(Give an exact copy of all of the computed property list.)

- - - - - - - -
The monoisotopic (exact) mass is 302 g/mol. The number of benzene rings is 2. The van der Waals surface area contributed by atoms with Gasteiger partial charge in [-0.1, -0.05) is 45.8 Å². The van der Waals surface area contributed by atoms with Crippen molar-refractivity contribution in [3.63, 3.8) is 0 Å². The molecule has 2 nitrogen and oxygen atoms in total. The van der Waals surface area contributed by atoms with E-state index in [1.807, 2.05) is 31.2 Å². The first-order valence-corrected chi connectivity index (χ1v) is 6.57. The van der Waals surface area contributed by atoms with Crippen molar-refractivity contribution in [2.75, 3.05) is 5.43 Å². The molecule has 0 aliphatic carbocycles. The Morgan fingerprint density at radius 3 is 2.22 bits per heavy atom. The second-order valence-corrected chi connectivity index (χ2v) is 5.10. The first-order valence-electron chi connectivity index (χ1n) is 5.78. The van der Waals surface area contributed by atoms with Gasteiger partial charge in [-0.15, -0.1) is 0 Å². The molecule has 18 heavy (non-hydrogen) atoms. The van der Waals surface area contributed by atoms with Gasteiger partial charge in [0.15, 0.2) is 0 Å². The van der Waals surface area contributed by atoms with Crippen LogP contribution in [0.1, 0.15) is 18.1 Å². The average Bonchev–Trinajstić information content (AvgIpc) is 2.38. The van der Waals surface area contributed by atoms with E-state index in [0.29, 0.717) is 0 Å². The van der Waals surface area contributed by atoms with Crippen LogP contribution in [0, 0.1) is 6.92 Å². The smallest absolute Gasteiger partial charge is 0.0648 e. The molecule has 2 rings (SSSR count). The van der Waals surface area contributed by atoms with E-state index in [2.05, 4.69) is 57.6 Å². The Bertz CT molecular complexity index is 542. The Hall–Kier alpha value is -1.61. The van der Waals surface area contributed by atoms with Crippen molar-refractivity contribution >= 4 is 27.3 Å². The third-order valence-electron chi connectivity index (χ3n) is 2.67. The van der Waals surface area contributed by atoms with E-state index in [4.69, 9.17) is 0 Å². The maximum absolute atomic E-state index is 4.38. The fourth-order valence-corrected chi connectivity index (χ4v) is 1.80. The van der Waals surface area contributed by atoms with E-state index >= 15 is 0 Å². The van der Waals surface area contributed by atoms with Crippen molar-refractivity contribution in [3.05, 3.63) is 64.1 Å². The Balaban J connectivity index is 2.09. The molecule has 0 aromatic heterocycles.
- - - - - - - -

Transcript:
The monoisotopic (exact) mass is 302 g/mol. The number of benzene rings is 2. The van der Waals surface area contributed by atoms with Gasteiger partial charge in [-0.1, -0.05) is 45.8 Å². The van der Waals surface area contributed by atoms with Crippen molar-refractivity contribution in [3.63, 3.8) is 0 Å². The molecule has 2 nitrogen and oxygen atoms in total. The van der Waals surface area contributed by atoms with E-state index in [1.807, 2.05) is 31.2 Å². The first-order valence-corrected chi connectivity index (χ1v) is 6.57. The van der Waals surface area contributed by atoms with Crippen molar-refractivity contribution in [2.75, 3.05) is 5.43 Å². The molecule has 0 aliphatic carbocycles. The Morgan fingerprint density at radius 3 is 2.22 bits per heavy atom. The second-order valence-corrected chi connectivity index (χ2v) is 5.10. The first-order valence-electron chi connectivity index (χ1n) is 5.78. The van der Waals surface area contributed by atoms with Gasteiger partial charge in [-0.15, -0.1) is 0 Å². The molecule has 18 heavy (non-hydrogen) atoms. The van der Waals surface area contributed by atoms with Gasteiger partial charge in [0.15, 0.2) is 0 Å². The van der Waals surface area contributed by atoms with Crippen LogP contribution in [0.1, 0.15) is 18.1 Å². The average Bonchev–Trinajstić information content (AvgIpc) is 2.38. The van der Waals surface area contributed by atoms with E-state index in [0.29, 0.717) is 0 Å². The van der Waals surface area contributed by atoms with Crippen LogP contribution in [0, 0.1) is 6.92 Å². The smallest absolute Gasteiger partial charge is 0.0648 e. The molecule has 2 rings (SSSR count). The van der Waals surface area contributed by atoms with E-state index in [2.05, 4.69) is 57.6 Å². The Bertz CT molecular complexity index is 542. The Hall–Kier alpha value is -1.61. The van der Waals surface area contributed by atoms with Crippen molar-refractivity contribution >= 4 is 27.3 Å². The third-order valence-electron chi connectivity index (χ3n) is 2.67. The van der Waals surface area contributed by atoms with E-state index in [4.69, 9.17) is 0 Å². The maximum absolute atomic E-state index is 4.38. The fourth-order valence-corrected chi connectivity index (χ4v) is 1.80. The van der Waals surface area contributed by atoms with E-state index >= 15 is 0 Å². The van der Waals surface area contributed by atoms with Crippen molar-refractivity contribution in [3.05, 3.63) is 64.1 Å². The Balaban J connectivity index is 2.09. The molecule has 0 aromatic heterocycles.